Mr. McCONNELL. Mr. President, I am going to devote my leader time this afternoon to an issue which may not be on the Democrats' legislative agenda this week but which is certainly on the minds of most Americans every day. I am referring, of course, to the high cost of gasoline. All across the country, people are suffering from the runup in gas prices we have seen over the past few months. It is squeezing family budgets, tightening margins at already struggling small businesses, and it poses a mortal threat to any economic rebound.
This is a critical issue. Americans are looking for answers. Yet all they are getting from the President and the Democratic leaders in Congress are gimmicks and deflection. We have seen this before. Every time gas prices go up, Democrats claim there is nothing they can do about it. Then they propose something completely counterproductive just to quiet their critics. This time, it is a tax increase. That is the Democratic response to high gas prices--a tax hike.
Well, the first thing to say about this proposal is that it will not do a thing to lower gas prices--not a thing. In fact, raising taxes on American energy production will increase the price of gas. Oh, and it would also make us even more dependent on foreign sources of oil. Now, that is not my view. That is the view of the independent Congressional Research Service, which concluded in March that the Democrats' proposed tax increase on energy production would ``make oil and natural gas more expensive for U.S. consumers and likely increase foreign dependence.'' It sounds like a brilliant strategy to me.
Beyond raising taxes, Democrats insist there is nothing they can do about gas prices, but I think most Americans feel differently. I think most Americans believe it is time to stop talking about what we cannot do and start talking about what we can do. If the President and Democrats in Congress are truly serious about lowering gas prices and making us less dependent on foreign sources of oil, here are a few suggestions.
First, if ever there was a moment to develop our resources here at home, it is now. For decades, Democrats have resisted efforts to tap our American resources. Then when gas prices go up, they tell us how many years it would take to get the product to market. It is time to take this excuse off the table by breaking the cycle.
Second, Democrats need to allow energy companies to cut through the bureaucratic redtape that prevents companies that are authorized to explore here from getting to work and putting thousands of Americans back to work.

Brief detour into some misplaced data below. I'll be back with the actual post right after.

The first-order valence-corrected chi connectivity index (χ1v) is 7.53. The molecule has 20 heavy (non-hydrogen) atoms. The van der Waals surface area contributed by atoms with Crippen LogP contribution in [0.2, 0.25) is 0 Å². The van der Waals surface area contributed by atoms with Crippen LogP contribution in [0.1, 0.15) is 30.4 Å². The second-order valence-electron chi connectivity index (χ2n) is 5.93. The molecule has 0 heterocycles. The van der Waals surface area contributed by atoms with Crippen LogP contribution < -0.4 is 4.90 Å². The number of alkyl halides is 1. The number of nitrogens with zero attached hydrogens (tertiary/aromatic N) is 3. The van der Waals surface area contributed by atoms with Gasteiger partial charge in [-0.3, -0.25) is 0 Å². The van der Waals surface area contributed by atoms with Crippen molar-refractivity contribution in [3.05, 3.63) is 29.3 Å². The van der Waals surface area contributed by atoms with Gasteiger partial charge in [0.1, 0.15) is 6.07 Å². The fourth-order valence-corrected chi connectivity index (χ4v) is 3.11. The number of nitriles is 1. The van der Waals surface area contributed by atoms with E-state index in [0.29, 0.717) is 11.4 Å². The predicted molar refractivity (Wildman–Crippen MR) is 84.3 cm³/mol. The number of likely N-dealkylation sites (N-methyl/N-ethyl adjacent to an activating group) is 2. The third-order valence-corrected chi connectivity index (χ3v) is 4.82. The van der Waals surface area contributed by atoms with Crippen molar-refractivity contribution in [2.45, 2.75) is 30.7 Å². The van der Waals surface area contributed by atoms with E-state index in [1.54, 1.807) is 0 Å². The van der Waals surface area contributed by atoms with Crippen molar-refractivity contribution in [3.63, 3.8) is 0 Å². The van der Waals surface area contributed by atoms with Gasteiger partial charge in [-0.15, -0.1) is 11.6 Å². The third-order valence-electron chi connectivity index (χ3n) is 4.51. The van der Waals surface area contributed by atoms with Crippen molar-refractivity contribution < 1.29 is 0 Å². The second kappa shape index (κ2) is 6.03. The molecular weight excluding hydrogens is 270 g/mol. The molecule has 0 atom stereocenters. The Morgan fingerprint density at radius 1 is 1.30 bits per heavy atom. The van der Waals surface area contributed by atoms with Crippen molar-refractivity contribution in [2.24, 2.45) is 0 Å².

Third, they need to stop penalizing America's producers with new fees and threats of tax hikes, which only drive energy companies overseas and help our foreign competitors and create jobs in places such as Venezuela. And they need to call an end to the anti-energy crusade of the EPA.
In short, Democrats need to throw away the old playbook--throw that one away--and face this crisis with a new kind of creativity, independence, and common sense that the American people are demanding.
Democrats need to stop deflecting attention from their own complicity in our Nation's overdependence on foreign oil. They need to stop paying lipservice to the need for American exploration while quietly supporting efforts to suppress it. They need to end an approach that has not changed, frankly, since the days of Jim Carter. Just like Carter before them, today's Democrats are using the crisis of the moment as an excuse to push their own vision of the future with a ``windfall profits tax'' on energy companies. And just like Carter before them, they have rightly been accused of bringing a BB gun to the war.
This is a serious crisis. It is time for serious solutions--solutions that create jobs instead of moving them overseas, solutions that decrease our dependence on foreign sources of oil rather than increase it, solutions that offer relief rather than mere rhetoric.
Mr. President, I yield the floor.